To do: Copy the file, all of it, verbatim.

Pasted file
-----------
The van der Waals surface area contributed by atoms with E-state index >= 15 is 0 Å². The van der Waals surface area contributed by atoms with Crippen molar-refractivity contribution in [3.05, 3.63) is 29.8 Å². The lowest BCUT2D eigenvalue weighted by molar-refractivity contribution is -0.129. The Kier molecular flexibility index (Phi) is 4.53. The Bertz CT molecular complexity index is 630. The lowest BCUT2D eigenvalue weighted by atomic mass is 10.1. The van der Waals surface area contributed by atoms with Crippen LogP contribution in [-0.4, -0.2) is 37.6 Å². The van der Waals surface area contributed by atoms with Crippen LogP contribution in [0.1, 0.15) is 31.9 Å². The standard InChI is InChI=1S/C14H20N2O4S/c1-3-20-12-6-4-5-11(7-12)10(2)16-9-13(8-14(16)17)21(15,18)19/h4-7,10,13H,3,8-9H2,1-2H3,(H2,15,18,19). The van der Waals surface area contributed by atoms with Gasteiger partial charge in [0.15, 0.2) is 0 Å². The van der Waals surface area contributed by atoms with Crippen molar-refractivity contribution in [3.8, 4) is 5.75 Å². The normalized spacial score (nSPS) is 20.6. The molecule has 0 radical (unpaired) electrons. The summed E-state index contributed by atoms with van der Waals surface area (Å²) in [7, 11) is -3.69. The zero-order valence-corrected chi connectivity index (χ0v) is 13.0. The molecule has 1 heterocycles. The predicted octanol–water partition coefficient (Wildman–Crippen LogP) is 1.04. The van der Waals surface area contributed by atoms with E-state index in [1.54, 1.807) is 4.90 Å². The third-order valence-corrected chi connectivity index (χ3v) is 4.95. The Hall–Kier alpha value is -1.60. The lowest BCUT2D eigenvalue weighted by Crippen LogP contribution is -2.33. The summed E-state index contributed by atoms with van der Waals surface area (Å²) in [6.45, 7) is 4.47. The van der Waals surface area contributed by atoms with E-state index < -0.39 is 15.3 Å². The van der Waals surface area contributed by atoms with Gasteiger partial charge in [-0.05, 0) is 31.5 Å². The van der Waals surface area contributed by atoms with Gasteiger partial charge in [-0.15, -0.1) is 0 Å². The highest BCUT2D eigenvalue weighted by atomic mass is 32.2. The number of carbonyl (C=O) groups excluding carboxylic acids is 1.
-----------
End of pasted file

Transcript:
The van der Waals surface area contributed by atoms with E-state index >= 15 is 0 Å². The van der Waals surface area contributed by atoms with Crippen molar-refractivity contribution in [3.05, 3.63) is 29.8 Å². The lowest BCUT2D eigenvalue weighted by molar-refractivity contribution is -0.129. The Kier molecular flexibility index (Phi) is 4.53. The Bertz CT molecular complexity index is 630. The lowest BCUT2D eigenvalue weighted by atomic mass is 10.1. The van der Waals surface area contributed by atoms with Crippen LogP contribution in [-0.4, -0.2) is 37.6 Å². The van der Waals surface area contributed by atoms with Crippen LogP contribution in [0.1, 0.15) is 31.9 Å². The standard InChI is InChI=1S/C14H20N2O4S/c1-3-20-12-6-4-5-11(7-12)10(2)16-9-13(8-14(16)17)21(15,18)19/h4-7,10,13H,3,8-9H2,1-2H3,(H2,15,18,19). The van der Waals surface area contributed by atoms with Gasteiger partial charge in [0.15, 0.2) is 0 Å². The van der Waals surface area contributed by atoms with Crippen molar-refractivity contribution in [3.8, 4) is 5.75 Å². The normalized spacial score (nSPS) is 20.6. The molecule has 0 radical (unpaired) electrons. The summed E-state index contributed by atoms with van der Waals surface area (Å²) in [7, 11) is -3.69. The zero-order valence-corrected chi connectivity index (χ0v) is 13.0. The molecule has 1 heterocycles. The predicted octanol–water partition coefficient (Wildman–Crippen LogP) is 1.04. The van der Waals surface area contributed by atoms with E-state index in [1.54, 1.807) is 4.90 Å². The third-order valence-corrected chi connectivity index (χ3v) is 4.95. The Hall–Kier alpha value is -1.60. The lowest BCUT2D eigenvalue weighted by Crippen LogP contribution is -2.33. The summed E-state index contributed by atoms with van der Waals surface area (Å²) in [6.45, 7) is 4.47. The van der Waals surface area contributed by atoms with E-state index < -0.39 is 15.3 Å². The van der Waals surface area contributed by atoms with Gasteiger partial charge in [-0.05, 0) is 31.5 Å². The van der Waals surface area contributed by atoms with Gasteiger partial charge in [-0.15, -0.1) is 0 Å². The highest BCUT2D eigenvalue weighted by atomic mass is 32.2. The number of carbonyl (C=O) groups excluding carboxylic acids is 1.